When Samantha Bowers was approached by theater director Martin Marchitto to create original music for this fall’s play, “The Shadow Box,” she was quick to say yes. It is an opportunity that any songwriter would immediately jump on. After all, the actors are the ones who truly bring a play to life but it is the music that ties it all together. Bowers, along with George Schlinck, spent one month creating an original score for the drama that centers around three different families who are going through hospice care in this heart wrenching play.
Bowers and Schlinck spent time with the material and realized that the three families in the play all had different themes even though they were all tied to one idea. After creating three different themes the writing process between the two became organic.
“The very first thing that happened was Sammy sending me a voice memo on her phone of her idea for one of the themes. I immediately came up with another idea a half hour later,” Schlinck said. “Basically it all starts from one single idea and then the other develops off of it.”
The themes that Bowers and Schlinck developed are centered around the three stories in the play. One being a husband and wife and the husband has just weeks to live and the two of them are coming to terms with the things they never had together. The other is an elderly man who is at the end of his life and his younger gay lover and ex wife come back and they deal with the importance of relationships one has at the end of their life. Lastly, there is a mother who is dying and her daughter is there supporting her and they are appreciating the last few moments they have together.
The music is strictly instrumental, Schlinck plays guitar while Bowers plays the piano. Music plays an important part in the play but it is in no way a musical.
“Its a play that has music when there is a very important line, or a line that needs emphasis or something needs a huge lighting cue or a tone has changed,” Bowers said.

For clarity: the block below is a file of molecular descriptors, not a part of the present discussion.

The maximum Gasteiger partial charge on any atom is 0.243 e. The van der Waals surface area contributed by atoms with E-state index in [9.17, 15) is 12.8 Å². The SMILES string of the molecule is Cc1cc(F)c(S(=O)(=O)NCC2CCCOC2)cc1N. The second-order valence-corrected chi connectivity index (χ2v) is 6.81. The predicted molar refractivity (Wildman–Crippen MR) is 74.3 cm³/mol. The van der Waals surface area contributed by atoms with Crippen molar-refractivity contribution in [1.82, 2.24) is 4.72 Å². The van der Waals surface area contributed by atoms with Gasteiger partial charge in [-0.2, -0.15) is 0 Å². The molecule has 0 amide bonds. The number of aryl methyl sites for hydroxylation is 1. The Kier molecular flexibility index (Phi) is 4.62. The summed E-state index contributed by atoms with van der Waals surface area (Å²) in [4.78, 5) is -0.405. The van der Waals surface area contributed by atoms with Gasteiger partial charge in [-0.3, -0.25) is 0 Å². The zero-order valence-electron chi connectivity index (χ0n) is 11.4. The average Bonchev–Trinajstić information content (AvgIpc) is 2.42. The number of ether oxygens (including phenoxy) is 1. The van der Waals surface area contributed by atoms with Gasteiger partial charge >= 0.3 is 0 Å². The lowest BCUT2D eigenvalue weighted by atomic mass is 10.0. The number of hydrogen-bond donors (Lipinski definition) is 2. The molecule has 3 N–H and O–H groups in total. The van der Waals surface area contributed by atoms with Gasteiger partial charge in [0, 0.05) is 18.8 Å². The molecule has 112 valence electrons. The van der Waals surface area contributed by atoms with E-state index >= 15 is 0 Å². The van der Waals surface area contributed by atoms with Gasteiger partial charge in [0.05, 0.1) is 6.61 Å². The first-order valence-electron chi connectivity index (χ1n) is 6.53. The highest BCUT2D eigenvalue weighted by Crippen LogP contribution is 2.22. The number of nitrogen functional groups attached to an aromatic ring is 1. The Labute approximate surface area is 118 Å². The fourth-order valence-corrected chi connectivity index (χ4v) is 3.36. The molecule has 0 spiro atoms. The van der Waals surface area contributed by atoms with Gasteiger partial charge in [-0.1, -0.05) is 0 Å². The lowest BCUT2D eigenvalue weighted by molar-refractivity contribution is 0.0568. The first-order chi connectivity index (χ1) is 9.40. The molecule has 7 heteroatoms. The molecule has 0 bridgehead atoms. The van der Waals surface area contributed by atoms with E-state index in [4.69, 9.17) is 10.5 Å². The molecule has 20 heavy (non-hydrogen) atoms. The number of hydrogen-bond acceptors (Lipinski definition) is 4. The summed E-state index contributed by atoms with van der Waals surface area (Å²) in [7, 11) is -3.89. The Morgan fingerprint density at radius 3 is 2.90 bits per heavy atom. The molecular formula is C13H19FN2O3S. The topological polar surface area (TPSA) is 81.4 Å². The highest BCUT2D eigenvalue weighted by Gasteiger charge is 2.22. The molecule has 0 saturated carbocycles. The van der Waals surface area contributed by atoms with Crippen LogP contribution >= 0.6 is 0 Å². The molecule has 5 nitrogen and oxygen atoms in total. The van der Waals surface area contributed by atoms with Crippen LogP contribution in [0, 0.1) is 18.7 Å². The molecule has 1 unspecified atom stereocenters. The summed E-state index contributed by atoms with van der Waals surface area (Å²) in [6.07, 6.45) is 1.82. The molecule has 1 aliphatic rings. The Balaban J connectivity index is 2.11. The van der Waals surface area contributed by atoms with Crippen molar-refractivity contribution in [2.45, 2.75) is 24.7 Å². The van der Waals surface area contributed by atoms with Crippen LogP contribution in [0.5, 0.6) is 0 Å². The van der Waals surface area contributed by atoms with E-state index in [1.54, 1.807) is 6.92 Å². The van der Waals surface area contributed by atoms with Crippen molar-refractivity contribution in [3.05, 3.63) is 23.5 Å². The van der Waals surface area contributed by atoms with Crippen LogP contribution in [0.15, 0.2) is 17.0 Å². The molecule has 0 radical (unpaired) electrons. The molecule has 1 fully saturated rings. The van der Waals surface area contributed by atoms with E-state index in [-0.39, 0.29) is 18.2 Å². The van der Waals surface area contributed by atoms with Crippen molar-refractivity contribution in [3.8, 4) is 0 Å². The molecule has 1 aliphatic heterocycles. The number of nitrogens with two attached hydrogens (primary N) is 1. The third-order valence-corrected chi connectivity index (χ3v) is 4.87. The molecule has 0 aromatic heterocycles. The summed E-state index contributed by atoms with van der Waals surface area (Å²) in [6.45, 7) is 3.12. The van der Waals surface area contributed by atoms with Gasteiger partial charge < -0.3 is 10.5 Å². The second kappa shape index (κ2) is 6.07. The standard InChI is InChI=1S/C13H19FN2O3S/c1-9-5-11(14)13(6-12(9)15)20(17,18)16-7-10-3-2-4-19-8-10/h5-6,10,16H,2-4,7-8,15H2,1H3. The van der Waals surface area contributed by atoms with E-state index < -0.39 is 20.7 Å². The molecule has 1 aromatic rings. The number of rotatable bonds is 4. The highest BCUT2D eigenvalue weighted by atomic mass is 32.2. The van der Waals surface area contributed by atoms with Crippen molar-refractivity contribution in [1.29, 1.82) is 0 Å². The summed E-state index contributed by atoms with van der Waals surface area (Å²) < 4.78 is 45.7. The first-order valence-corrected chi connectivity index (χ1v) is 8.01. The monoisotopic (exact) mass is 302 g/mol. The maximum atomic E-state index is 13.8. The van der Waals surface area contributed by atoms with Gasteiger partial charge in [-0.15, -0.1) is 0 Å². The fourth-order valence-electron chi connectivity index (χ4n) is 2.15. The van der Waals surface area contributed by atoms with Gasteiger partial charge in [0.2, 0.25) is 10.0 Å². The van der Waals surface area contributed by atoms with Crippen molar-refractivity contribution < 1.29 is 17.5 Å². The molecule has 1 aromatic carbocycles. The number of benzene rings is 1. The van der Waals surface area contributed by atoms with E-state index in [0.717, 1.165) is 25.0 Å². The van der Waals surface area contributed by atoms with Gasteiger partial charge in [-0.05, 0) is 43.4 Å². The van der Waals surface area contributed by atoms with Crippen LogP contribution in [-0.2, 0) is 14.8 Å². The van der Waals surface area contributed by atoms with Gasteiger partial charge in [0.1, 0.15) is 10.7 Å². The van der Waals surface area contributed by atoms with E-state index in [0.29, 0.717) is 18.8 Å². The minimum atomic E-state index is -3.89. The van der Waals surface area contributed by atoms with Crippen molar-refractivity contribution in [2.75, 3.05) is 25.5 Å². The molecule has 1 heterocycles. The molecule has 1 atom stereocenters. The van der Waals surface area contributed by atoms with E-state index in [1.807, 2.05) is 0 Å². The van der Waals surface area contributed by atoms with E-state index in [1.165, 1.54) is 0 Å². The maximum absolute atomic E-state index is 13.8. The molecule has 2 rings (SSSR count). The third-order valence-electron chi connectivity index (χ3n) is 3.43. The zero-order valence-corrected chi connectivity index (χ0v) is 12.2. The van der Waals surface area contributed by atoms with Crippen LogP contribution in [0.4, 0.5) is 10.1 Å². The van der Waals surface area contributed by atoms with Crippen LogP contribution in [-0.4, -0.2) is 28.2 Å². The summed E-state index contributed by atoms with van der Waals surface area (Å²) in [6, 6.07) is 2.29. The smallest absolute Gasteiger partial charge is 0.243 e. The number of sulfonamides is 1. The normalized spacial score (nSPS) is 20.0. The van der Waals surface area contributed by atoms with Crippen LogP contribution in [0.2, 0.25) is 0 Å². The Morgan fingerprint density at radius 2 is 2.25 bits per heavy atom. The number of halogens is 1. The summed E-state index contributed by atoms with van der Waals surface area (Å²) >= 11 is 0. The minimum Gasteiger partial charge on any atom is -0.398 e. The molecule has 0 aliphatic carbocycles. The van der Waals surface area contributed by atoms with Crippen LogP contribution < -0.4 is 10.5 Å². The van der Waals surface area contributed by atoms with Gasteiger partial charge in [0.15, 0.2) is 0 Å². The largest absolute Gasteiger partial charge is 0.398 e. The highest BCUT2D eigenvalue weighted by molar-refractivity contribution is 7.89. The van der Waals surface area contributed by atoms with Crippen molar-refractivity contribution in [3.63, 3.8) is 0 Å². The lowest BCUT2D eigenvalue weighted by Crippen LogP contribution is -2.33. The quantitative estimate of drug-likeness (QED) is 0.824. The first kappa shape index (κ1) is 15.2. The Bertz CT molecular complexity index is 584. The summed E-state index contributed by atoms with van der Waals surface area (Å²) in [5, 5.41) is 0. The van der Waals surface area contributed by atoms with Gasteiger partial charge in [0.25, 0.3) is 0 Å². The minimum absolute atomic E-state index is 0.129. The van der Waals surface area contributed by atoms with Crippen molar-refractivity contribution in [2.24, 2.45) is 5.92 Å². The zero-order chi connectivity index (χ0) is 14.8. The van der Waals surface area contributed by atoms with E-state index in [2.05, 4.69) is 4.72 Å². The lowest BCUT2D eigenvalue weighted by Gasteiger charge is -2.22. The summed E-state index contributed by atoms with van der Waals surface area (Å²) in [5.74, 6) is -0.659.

Over the past month, the two have been collaborating with Marchitto to get his take on what they had been working on. And like all collaborations, some things were taken into a direction that was not expected.
“They expanded on some of the musical moments different then I had envisioned,” Marchitto said. “But what I was impressed with was that they were able to take and read the script with my notes and have a clear understanding of how it would work.”
Not only do Bowers and Schlinck have the title of composers, but they are also starring in the play playing as husband and wife. The one thing they are both excited for, aside from the music, is that they are diving into more serious roles than roles from years past. Players put on Little Shop of Horrors last spring where they were both playing animated and comical characters.
“Its hard to play human other than yourself,” Bowers said. “If you are playing a character that is goofy its easy to be goofy all the time. Its a real challenge and its really exciting to be like there is a real human that I am reacting to as a real human but its not me.”
You can not only see the work of Bowers and Schlinck but hear their work as well during the performances of “The Shadow Box” set to take place Nov. 13, 14, 15 and 16 in The Box in Thomas Hall.